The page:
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Stunning views looking back over the river.
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Photo opportunity and you literally have to line up for your turn.

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The Bell in the Ngo Mon Gate.

Hue, the city of imperial palaces and tombs is on most travellers’ itineraries when they visit Vietnam. The city’s most famous attraction is the ancient Imperial Citadel and the Imperial Enclosure within – it’s home of Vietnam’s last royal dynasty, the Nguyen Dynasty (1802 – 1945).

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In the early 19th century the Emperor Gia Long consulted geomancers to find the best place to build a new palace and citadel. They chose the present site at Hue. The Emperor wished to recreate in an abbreviated form a replica of the Forbidden City in Beijing.

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The Emperor decided to locate his own palace within the walls of the citadel along the east side nearest the river. A second, smaller set of walls and moat defined the area of the “Purple Forbidden City,” where the Emperor built a network of palaces, gates and courtyards serving as his home and the administrative core of the Empire.

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By the time the last Emperor of Vietnam stepped down in the mid 20th century, the Purple Forbidden City had acquired many dozens of pavilions and hundreds of rooms. Although improperly maintained, the city suffered from frequent termite and typhoon damage.

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During the Vietnam War, Huế’s central location very near the border between the North and South put it in a vulnerable position. In the Tết Offensive of 1968, during the Battle of Huế, the city suffered considerable damage not only to its physical features, but its reputation as well, due to a combination of the American military bombing of historic buildings held by the North Vietnamese, as well as the massacre at Huế committed by the communist forces. After the war’s conclusion, many of the historic features of Huế were neglected because they were seen by the victorious regime and some other Vietnamese as “relics from the feudal regime”; the Vietnamese Communist Party doctrine officially described the Nguyễn Dynasty as “feudal” and “reactionary.” There has since been a change of policy and many historical areas of the city are currently being restored.

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Our guide gave us an in-depth tour of the surrounds highlighting as much as possible in a short time. Make sure you take the day to explore as there’s so much to take in and enjoy.

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Peace and serenity is amplified within the grounds.

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Monuments were inscribed in the UNESCO List of World Cultural Heritage in 1993.

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Famously in 1963, Thích Quảng Đức drove to Saigon to protest anti-Buddhist policies of the South Vietnamese government and set himself on fire on a Saigon street.

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Hue was based on both a physical and spiritual foundation from the turn of the 19th century.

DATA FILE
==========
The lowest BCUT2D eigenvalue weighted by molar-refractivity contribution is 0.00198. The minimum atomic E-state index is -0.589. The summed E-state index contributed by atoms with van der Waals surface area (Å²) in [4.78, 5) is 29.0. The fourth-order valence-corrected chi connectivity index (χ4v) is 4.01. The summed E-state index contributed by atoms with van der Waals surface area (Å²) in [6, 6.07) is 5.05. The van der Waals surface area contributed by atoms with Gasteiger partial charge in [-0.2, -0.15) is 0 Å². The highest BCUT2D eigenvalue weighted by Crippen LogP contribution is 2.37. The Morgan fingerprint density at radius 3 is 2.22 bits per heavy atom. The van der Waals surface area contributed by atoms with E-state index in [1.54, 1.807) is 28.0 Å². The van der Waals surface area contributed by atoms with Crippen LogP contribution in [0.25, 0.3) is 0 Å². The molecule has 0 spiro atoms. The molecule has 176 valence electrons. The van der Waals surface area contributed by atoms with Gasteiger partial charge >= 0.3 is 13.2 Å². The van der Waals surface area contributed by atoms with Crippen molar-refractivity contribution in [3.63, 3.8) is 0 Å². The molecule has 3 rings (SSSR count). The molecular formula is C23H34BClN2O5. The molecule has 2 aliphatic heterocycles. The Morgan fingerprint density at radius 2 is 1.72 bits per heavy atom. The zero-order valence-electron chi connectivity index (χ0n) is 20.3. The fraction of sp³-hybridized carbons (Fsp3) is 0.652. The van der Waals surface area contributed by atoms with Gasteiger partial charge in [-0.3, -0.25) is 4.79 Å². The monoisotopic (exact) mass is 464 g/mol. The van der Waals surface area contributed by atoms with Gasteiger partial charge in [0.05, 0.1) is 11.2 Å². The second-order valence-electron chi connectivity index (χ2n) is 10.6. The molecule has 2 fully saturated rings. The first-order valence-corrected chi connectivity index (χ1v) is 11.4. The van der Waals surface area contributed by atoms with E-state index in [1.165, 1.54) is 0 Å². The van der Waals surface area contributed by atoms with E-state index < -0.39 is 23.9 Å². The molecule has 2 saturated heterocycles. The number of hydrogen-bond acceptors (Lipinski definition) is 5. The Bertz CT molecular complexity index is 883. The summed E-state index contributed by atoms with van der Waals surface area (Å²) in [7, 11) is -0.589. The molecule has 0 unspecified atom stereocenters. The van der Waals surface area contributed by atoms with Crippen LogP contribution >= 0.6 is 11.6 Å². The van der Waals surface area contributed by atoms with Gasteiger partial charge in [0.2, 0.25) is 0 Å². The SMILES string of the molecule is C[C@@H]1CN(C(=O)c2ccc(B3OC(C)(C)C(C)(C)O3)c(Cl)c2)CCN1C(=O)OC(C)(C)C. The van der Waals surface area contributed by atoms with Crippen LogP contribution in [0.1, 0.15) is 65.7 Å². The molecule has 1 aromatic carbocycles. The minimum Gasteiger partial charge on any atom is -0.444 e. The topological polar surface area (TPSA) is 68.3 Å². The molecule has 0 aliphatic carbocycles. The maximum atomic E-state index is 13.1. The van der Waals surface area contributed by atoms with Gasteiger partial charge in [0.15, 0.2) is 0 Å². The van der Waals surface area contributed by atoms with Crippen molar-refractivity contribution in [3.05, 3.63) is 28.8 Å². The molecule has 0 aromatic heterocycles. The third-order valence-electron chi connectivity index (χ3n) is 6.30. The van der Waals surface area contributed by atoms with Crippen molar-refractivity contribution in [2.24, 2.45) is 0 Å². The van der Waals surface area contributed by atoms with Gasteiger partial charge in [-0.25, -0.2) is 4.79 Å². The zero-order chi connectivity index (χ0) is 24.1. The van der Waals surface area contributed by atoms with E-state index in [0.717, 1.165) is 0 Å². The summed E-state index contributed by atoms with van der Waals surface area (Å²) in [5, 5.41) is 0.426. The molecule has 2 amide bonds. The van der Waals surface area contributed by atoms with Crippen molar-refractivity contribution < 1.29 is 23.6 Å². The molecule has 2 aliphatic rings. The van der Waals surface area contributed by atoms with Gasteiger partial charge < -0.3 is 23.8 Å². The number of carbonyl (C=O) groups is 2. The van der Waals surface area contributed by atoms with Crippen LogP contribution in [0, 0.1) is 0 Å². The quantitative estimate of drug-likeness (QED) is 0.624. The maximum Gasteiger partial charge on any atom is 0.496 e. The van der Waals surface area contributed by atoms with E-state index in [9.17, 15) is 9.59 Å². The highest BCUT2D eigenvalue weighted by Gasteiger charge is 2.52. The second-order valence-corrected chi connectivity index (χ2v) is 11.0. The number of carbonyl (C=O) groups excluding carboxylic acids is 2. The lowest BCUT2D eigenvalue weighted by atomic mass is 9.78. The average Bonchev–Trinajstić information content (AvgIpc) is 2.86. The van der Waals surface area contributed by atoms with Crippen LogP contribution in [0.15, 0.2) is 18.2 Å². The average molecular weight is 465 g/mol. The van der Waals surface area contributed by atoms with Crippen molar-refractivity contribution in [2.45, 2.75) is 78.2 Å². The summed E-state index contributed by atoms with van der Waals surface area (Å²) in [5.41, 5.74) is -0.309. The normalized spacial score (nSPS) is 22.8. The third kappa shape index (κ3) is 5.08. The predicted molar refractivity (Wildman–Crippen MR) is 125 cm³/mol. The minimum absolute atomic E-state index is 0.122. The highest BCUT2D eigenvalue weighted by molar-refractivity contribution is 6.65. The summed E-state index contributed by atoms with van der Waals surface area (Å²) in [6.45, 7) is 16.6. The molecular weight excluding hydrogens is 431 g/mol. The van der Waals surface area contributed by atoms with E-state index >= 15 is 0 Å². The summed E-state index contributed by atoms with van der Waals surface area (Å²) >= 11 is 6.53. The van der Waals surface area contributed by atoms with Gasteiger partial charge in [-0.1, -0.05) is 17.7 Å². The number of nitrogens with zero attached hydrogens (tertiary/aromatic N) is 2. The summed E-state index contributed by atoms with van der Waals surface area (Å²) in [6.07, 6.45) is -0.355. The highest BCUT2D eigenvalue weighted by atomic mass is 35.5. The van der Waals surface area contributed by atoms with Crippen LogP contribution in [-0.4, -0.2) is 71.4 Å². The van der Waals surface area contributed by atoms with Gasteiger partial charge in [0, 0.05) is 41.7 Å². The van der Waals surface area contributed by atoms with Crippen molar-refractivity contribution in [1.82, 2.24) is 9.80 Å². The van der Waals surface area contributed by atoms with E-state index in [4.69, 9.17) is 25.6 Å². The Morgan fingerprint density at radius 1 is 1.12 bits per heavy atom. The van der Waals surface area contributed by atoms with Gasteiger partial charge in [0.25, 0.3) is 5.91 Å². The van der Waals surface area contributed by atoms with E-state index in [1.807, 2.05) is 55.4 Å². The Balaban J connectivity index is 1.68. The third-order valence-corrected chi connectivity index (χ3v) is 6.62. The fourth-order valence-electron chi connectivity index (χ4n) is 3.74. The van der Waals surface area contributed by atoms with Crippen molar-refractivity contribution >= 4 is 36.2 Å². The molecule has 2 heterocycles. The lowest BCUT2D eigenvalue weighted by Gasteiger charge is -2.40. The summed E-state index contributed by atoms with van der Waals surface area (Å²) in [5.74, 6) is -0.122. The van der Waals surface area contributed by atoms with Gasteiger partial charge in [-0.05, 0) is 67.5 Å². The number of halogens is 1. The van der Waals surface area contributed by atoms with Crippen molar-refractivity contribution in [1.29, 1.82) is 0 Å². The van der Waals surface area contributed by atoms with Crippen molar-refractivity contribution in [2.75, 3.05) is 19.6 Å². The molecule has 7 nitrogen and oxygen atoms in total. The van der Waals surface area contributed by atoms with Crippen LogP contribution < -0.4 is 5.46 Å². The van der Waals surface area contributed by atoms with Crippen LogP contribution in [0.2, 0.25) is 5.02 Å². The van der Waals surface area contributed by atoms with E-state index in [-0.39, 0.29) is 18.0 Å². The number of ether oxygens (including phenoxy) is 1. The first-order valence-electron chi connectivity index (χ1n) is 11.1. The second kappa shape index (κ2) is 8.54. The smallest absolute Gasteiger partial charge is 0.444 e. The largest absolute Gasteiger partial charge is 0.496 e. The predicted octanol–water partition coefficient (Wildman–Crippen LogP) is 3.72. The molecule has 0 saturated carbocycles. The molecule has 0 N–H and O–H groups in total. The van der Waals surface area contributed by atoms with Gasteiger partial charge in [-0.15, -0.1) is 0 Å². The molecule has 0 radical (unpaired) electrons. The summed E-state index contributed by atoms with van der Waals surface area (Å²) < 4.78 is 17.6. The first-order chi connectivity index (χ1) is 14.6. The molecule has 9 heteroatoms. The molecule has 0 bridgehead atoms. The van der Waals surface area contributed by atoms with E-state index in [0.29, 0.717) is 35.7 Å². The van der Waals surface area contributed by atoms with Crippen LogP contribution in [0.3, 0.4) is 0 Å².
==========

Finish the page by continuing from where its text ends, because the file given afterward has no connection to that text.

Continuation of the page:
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In Huế, Buddhism is taken a bit more seriously than elsewhere in Vietnam, with more monasteries than anywhere else and the nation’s most famous monks.
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At times abandoned children are taken in and cared for. During adolescence they are given a choice if this is the life they wish to pursue.

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A plethora of relics.

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Duyet Thi Duong Theatre within the grounds cannot be missed and is known for its superb performances and exquisite architecture.

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The oriental traditional court music has been uniquely conserved in Hue.

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Royal dancing – Mother Unicorn bearing its baby.

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Well it’s the end of the day for us and we now move on for hotel site inspections as part of our daily routine.

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A transfer back to our hotel in Hue – only this time by bus and yes it’s busy. All the marketers are trying hard to keep the heat off themselves and their produce.

Tam Giang Lagoon, Hue Vietnam – Part Four

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Ngu My Thanh Village, a typical fishing community near the Tam Giang Lagoon. Some architecture today can still be seen as having had a French influence.

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Tourism is a new and welcome source of income for the fishing families in Ngu My Thanh and Tan My villages of Quang Dien District.

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Tam Giang lagoon supports a range of wetland habitats making a nature lovers paradise the livelihood of 300,000 people who live along the shores rely upon its aquatic resources.

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Glad they’re tied up!

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Our delightful host Ms Huang from Travel Town Saigon welcomes us onto the small sampan for the morning tour.

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Because of the heat, it was an early 6:30 am start which was ideal.

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The lagoon system of Tam Giang-Cau Hai stretches 70 km along Thua Thien-Hue seashore. It’s the largest lagoon in Southeast Asia with a total surface area of 22,000 hectares.